Of our two protagonists, Leopold Bloom shows a particular affinity for shapely cheeks. Bloom is so connected to butts that when he appears as Haroun al-Raschid in Stephen’s prophetic dream, one of the symbolic images Stephen recalls is, “The melon he had he held against my face. Smiled: creamfruit smell.” The image of a melon culminates  in “Ithaca” when Bloom finally curls up next to Molly, head to toe, and describes how “he kissed the plump mellow yellow smellow melons of her rump, on each plump melonous hemisphere, in their mellow yellow furrow, with obscure prolonged provocative melonsmellonous osculation.” A melon is not just a melon in Ulysses.

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Decoding Dedalus: God Becomes Featherbed Mountain

This is a post in a series called Decoding Dedalus where I take a passage of Ulysses and  break it down line by line.

The line below comes from “Proteus,” the third episode of Ulysses. It appears on page p. 50 in my copy (1990 Vintage International). We’ll be looking at the line that begins “God becomes…” and ends “…featherbed mountain.”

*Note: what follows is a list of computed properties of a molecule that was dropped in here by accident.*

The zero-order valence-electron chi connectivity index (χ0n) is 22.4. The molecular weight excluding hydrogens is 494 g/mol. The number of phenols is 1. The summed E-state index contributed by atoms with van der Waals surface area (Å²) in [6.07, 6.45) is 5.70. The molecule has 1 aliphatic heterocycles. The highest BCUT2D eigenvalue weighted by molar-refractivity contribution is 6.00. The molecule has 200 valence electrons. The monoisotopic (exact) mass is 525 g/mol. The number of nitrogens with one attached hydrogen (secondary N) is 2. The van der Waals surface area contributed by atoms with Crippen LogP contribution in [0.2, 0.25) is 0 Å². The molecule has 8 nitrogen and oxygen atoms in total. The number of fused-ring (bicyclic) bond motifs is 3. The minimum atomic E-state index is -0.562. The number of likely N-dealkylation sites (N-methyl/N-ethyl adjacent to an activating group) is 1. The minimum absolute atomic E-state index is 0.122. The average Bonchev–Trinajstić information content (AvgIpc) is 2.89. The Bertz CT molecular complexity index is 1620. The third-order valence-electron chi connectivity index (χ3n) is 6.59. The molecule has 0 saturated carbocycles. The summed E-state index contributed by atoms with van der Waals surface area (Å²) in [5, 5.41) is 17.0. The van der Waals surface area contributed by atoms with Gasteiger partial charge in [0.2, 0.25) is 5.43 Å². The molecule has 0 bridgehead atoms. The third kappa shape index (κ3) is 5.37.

God becomes man becomes fish becomes barnacle goose becomes featherbed mountain. 

This sentence is a riddle for us, Stephen’s phantom students.

Early in “Proteus,” Stephen thinks, “Signature of all things I am here to read,” and as the episode closes, Stephen is still deciphering these signatures. All of the items in this list are, at least theoretically, signs that might appear to Stephen on the seashore. The question is, can we (or Stephen) interpret these signs? This sentence shows a progression of concepts shifting and metamorphosing into one another, staying true to the slippery, protean nature of the shore. Where does the land end and the sea begin? It’s all a matter of perspective depending on ever-changing and overlapping forms – the sand, the water, the tides that join them, all existing on a continuum, nacheinander and nebeneinander.